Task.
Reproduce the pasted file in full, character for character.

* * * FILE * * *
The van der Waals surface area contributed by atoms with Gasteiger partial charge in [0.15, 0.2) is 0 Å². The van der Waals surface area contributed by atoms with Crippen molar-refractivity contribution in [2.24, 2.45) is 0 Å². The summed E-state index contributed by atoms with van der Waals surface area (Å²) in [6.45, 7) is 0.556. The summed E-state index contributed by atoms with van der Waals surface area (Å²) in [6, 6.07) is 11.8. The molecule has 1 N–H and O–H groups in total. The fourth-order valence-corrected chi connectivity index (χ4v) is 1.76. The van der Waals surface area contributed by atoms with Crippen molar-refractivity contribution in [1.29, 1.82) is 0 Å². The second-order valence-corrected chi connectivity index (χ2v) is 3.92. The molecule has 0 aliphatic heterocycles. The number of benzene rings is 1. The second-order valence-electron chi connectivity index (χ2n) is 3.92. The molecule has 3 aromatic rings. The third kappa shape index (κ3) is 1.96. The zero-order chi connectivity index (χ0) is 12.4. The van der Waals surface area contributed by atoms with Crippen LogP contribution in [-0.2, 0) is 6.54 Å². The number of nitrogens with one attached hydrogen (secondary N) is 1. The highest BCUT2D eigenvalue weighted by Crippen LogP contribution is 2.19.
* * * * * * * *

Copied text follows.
The van der Waals surface area contributed by atoms with Gasteiger partial charge in [0.15, 0.2) is 0 Å². The van der Waals surface area contributed by atoms with Crippen molar-refractivity contribution in [2.24, 2.45) is 0 Å². The summed E-state index contributed by atoms with van der Waals surface area (Å²) in [6.45, 7) is 0.556. The summed E-state index contributed by atoms with van der Waals surface area (Å²) in [6, 6.07) is 11.8. The molecule has 1 N–H and O–H groups in total. The fourth-order valence-corrected chi connectivity index (χ4v) is 1.76. The van der Waals surface area contributed by atoms with Crippen molar-refractivity contribution in [1.29, 1.82) is 0 Å². The second-order valence-corrected chi connectivity index (χ2v) is 3.92. The molecule has 0 aliphatic heterocycles. The number of benzene rings is 1. The second-order valence-electron chi connectivity index (χ2n) is 3.92. The molecule has 3 aromatic rings. The third kappa shape index (κ3) is 1.96. The zero-order chi connectivity index (χ0) is 12.4. The van der Waals surface area contributed by atoms with Crippen LogP contribution in [-0.2, 0) is 6.54 Å². The number of nitrogens with one attached hydrogen (secondary N) is 1. The highest BCUT2D eigenvalue weighted by Crippen LogP contribution is 2.19.